You're setting an excellent example for your classmates and I hope they're taking note.

    Susie, Thanks for stopping by and sharing the link to "10 (female) thought leaders, boiled down". Sam Lawrence rocks! He's done a wonderful job of highlighting some of the fabulous women in this space. I follow @Pistachio aka Laura Athavale Fitton on twitter. I'll see if I can follow the others on his list. I'm sure they can teach me a thing or two.

  8. Hey Eden thanks for the link love. Now, perhaps I should update that old blog...(wink).

    For women working in (or with) technology, the Toronto Girl Geek Dinners are an excellent place to connect with other like-minded women who rock.

  9. Leona,
    Thanks for your comment. I agree with you about Toronto Geek Girl Dinners. Unfortunately, the last two dinners were cancelled due to low attendance.

    I hope to see you at the next one.
    Here's a link to the Toronto Geek Girl Dinner blog for readers who aren't familiar with the group.

  10. This post is so interesting. I've definitely noticed that in the PF blogging community, the male bloggers rarely link/comment on the females blogs and vice-versa. I've chalked it up to different approaches - female PF are much more narrative even about money, whereas the male PF bloggers crunch numbers and compare strategies. And although I've given link love to a number of male PF I get 100 times more response from the women when I give them link love.
    Never fully realized it til your post. Not sure what to make of it.

  11. I'm so glad to see that you have started up this conversation and are linking me in with discovering many other ladies in my field.

    I'm one of the organizers of the Montreal Girl Geek Dinners, an avid blogger and social media and tech follower.

    Feel free to check out where I'm at and ladies- keep up the great work!

    Girly Geekdom

    Digi-Gal (my rarely updated localtech-centric blog!!!)

    Montreal Girl Geek Dinners

    To follow me on Twitter

    Oh and yes, Michelle Tampoya does indeed rock!!!

  12. Okay, your post is a bit of a magnet for the discussion right now. Here is a different perspective from SheGeeks: This isn't feminism, it's technology.

    Apparently she's not drinking the same koolade that we are. ;-)

  13. Nancy, thanks for your insights. Sounds like the west coast experience is similar to that of central Canada.

    TMCG, Glad you stopped by and thanks for sharing a list of women who you think should be added to my blogroll.

    Connie, thanks for sharing links to other blog posts with different perspectives.

    Thanks everyone for keeping this discussion going.

    It was never my intent to polarize men and women. It was my intention to create a greater awareness of interesting women in the Canadian social media space.

    To an extent I agree with SheGeeks - gender shouldn't matter - but in reality it may.

  14. Chris Clarke4:59 pm

    I put the call out for a blogroll, too. I got a lot more responses from women, though. Maybe it's just because no woman would ever want to be associated with a guy like Jaffe...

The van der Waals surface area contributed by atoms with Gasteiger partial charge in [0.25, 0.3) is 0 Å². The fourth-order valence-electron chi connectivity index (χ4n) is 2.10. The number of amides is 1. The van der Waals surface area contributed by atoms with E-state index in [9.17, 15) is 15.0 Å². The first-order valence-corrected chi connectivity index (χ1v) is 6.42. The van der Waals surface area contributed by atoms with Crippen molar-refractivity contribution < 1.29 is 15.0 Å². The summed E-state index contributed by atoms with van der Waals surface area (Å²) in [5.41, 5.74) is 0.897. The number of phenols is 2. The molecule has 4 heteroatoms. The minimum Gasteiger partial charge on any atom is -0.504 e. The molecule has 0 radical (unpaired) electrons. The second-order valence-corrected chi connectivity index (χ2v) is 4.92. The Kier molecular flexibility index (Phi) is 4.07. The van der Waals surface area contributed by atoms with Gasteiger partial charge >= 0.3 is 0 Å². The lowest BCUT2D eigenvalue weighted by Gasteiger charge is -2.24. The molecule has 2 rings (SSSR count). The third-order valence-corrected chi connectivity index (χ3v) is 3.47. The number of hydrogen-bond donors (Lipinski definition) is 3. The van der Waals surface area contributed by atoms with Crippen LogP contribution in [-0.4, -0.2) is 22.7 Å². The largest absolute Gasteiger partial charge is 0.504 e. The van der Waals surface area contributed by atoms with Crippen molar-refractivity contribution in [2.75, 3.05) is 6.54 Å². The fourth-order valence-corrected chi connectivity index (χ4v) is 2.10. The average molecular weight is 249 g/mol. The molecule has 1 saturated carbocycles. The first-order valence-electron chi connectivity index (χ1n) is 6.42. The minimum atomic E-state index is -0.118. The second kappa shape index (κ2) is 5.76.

15. Chris,
    Thanks for leaving a comment - why no link to your blog and why are you so anti-Jaffe? Inquiring minds want to know. ;)

  16. This is interesting, I graduated from PR a little over 2 years ago, and our class was 95% women. Haven't seen any of them blogging though.

    I've been blogging a couple years now with my day job and have been more focused on promoting the company than myself. Though recently I launched my own personal blog, but I really haven't done much to promote it yet. One day...

  17. Chris Clarke2:29 pm

    I have no idea why there's no link to my blog. Odd. It should show up this time.

    I liked the old Jaffe. I don't listen to his podcast or read his blog anymore. What little success he's had has changed him.

    He comes across as very aggressive, so I can understand why so many men would answer the call for his blogroll, and why so few women would want to be associated with him.

  18. Kelly, your blog rocks and has earned a spot on my blogroll.

    Chris, your blog rocks too but still no link. :( Interesting commentary about Joseph Jaffe. I stopped listening to him for awhile and have started up again. I like the shorter, more focused podcasts.

  19. Great convo, interesting to see how it has developed since it started last week. I'm honoured to be on the "women who rock" list - thanks. You're a true leader for going public with this discussion and putting a stake in the ground. I look forward to see how it continues to transpire.

  20. Kathryn, you rock! I wouldn't have this list without you!

    I'm truly amazed at the number of comments and the convo that's still going strong one week after the original post. I'm also inspired by the number of new voices and contributions to the discussion and both blogrolls. I'm equally pleased the convo isn't exclusive to women only and I welcome more readers, female and male to join in.

  21. Oh, this is great! Kind of like a Canadian W list? And a goldmine for us at Alphablogs, where we celebrate Canadian business bloggers (Canada 9-5 - right now it happens every 6 weeks).

  22. Great initiative, Eden - and I'm proud to be on your list. This is the age-old question, isn't it? Corporate 'America' has long had an old-boys' club .. but similiar initiatives for women are often looked down upon as 'feminist' (apparently that's a bad word). Even Girl Geek dinners feel the need to open the door to men (why, I'm not sure).

    Glad to have you and Dave Forde (Canada's top female bloggers) around to let us know about all these great women - I'll definitely be making changes to my blogroll.


  23. Alphablogs, Thanks.

    Michelle, IMHO, it's so important that we support one another. Whether we want to acknowledge it or not, there are gender differences. Read the comments on Dave Forde's blog. The tone of the poll for the most influential women differs substantially from that of the comments on the poll for the most influential men.